So you’re toying with the idea of going full-time? Chances are you’ve been writing for a while, probably had some success and maybe even have had some work published. Great! Now, not to be a downer but I’m going to let you in on a little secret: it’s not nearly as hard as it is scary. Financially scary. Ego-threatening scary. After all, if you do try and you fail in spite of your efforts, what does that say about you? And putting yourself out there in front of all those people? Terrifying. I know it’s intimidating and petrifying. I’ve done it.
The good news is that, even if you’re scared, you can do it anyway. You should do it anyway! You’ll fail. Hell, I hope you fail! One hundred percent guaranteed if you try new things you’ll fail somewhere…but you’ll learn from it and hopefully you’ll never stop. Try, fail/succeed, learn. Rinse and repeat.
While there are as many stories of ‘how I became a writer’ as there are writers, there are a few common steps that almost all freelancers complete. The first of these is to develop a plan and your plan will differ depending on your writing experience and accumulation of clips. Not that everything will go according to your plan either way, but you’ll have created a tool to gauge your progress.
New Writers: If you haven’t written since high school, start writing now. There is a good chance you’re rusty (sorry) and if you’re going to sell your skills they need to be on point. If you intend to write digital and blog content as part of your paid work, this is a great excuse to start a blog or begin pitching guest posts to blogs that accept submissions. Whether you decide to focus on paying or ‘exposure’ gigs to gain your first clips is up to you.
Now For The Plan
There is one major difference between writers who work on their own projects, lucrative or not, and those who work as full-time freelancers; it’s what author Michelle Goodman refers to as bread and butter work. This is the work that pays the bills and not all of it is as creative and fulfilling as you might have dreamed it would be. Granted, within financial limitations, you’ll be able to choose what you work on by applying and marketing yourself for work you enjoy but, especially starting out, you may find yourself working corporate summaries and getting paid per piece, or some other droning task. That’s okay. The idea is to grow and intentionally cultivate your freelancing career, but we’ll get to that.
Psst…here’s the super-secret plan:
1. Begin building clips.
There are places other than content mills and your own blog for you to sell and publish your writing… and there lots of different ways to get your first clips: your local grocery may have a rack of free local magazines (mine does), stop in and ask about writing for a small local paper (or send an email), hit a news stand and pick up copies of publications you could pitch articles to, get a copy of Writer’s Market and find publications open to new writers, pitch your guest post ideas to blogs that accept submissions, offer your services to a local non-profit.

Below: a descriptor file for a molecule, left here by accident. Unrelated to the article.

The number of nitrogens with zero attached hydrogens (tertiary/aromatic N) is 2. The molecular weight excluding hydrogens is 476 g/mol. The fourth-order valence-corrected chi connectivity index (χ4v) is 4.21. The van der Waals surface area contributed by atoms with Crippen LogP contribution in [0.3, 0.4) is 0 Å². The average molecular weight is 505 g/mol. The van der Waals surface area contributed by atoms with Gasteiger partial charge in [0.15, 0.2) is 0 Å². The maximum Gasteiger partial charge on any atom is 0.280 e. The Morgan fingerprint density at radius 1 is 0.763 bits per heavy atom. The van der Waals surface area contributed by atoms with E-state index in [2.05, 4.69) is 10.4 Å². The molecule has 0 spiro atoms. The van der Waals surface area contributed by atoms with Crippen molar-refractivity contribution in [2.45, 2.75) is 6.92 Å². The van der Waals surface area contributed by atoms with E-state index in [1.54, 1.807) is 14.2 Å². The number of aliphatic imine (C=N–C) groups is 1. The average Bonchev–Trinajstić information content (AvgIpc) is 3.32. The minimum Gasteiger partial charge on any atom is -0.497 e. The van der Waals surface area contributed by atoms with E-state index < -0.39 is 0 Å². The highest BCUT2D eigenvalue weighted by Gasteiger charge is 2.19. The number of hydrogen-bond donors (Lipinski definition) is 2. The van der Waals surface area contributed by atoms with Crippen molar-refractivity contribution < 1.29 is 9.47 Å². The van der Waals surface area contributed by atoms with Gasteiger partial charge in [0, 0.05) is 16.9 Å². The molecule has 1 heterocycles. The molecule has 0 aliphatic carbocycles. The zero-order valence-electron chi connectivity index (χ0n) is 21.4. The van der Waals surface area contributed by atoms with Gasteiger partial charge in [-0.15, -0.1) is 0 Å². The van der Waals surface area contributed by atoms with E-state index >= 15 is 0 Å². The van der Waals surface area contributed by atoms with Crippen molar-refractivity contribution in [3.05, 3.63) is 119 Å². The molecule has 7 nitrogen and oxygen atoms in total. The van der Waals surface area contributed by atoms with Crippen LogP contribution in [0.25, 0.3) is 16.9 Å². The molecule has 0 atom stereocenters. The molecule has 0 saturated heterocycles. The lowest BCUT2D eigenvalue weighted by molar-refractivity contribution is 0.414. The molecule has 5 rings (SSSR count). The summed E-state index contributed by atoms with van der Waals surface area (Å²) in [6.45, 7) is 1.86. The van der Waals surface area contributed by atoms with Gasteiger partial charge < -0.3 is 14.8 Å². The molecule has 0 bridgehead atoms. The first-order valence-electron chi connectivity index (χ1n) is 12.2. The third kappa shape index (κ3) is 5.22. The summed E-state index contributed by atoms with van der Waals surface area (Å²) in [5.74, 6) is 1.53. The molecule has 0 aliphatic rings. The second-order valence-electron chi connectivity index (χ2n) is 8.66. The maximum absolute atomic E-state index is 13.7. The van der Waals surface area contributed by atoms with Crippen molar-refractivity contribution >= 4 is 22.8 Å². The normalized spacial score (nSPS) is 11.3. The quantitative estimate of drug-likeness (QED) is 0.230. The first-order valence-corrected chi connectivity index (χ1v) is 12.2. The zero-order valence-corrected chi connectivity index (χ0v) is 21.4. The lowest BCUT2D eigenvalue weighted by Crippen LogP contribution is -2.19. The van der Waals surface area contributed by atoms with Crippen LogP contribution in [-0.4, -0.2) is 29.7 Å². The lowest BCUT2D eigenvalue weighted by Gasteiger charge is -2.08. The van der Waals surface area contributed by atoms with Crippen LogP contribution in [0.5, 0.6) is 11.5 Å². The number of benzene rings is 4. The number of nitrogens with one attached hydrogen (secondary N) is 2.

Remember that you’re building a career that will grow and change. Your mission is to direct that growth toward your goals. If you want to write in a specific niche, begin by pitching to small blogs and publications, then use those clips to work ‘up the ladder’ of publications you’ve found and dreamed about seeing your name in. If you want to write sales copy, again, start small and build. Decide how you want to spend your working hours (editing, proofreading, writing sales letters, researching, interviewing) and pursue more of that type of work. Yes, it’s simple but it works.
You may find yourself needing more work than one-and-done jobs can provide. If you can support yourself writing nothing but pitched articles, hell yeah – get it! I haven’t tried it. It’s part of what I do but I also have publications that I contribute to regularly. Yes, I even have some corporate work. And my assignments and clients change. It’s part of the job but I’ve streamlined my marketing process for finding work, I apply (primarily) for work that I have an interest in, and I also write guest posts and print articles. In addition to my paid work, I also have two blogs of my own, an Etsy shop, and another venture in the works. It’s the diversity that drew me to freelancing and that means constant professional development, as well. Practice writing in different styles. Study types of writing. Learn WordPress.
2. Determine how much you need to make per week/month/year.
This is the fun part (sarcasm) for anyone who sucks with money. Like I do. What works for me is to gauge my income weekly. I know how much I have to make and I usually know how much work I’ll have and when I’ll be paid. Having some cushion can help and I know that’s easier said than done but living check to check can easily turn into having to go back to ‘work’. Or eviction. Or your electricity being disconnected.
The trick is to constantly have money coming in from various sources…again, easier said than done but as simple as diversifying your client list and throwing your hat into a lot of rings. And keep marketing. Even when you’re busy. If you know you have a project coming to an end, you can decide between marketing to fill that gap early enough that there won’t be a gap or taking some time in between projects.
I’m not gonna lie, it takes a lot of trust: in yourself, your abilities, and in the universe to provide (if you’re into that kind of thing). But today the flexibility of my schedule allowed me to snuggle in bed with my son and watch The Magic School Bus after only a few hours work. Yes, I’m bragging. Not all days are like today…some days I’m on a deadline or I get sucked into designing aspects of the website and spend hours with my laptop. I have to responsibly manage my own time, which ebbs and flows.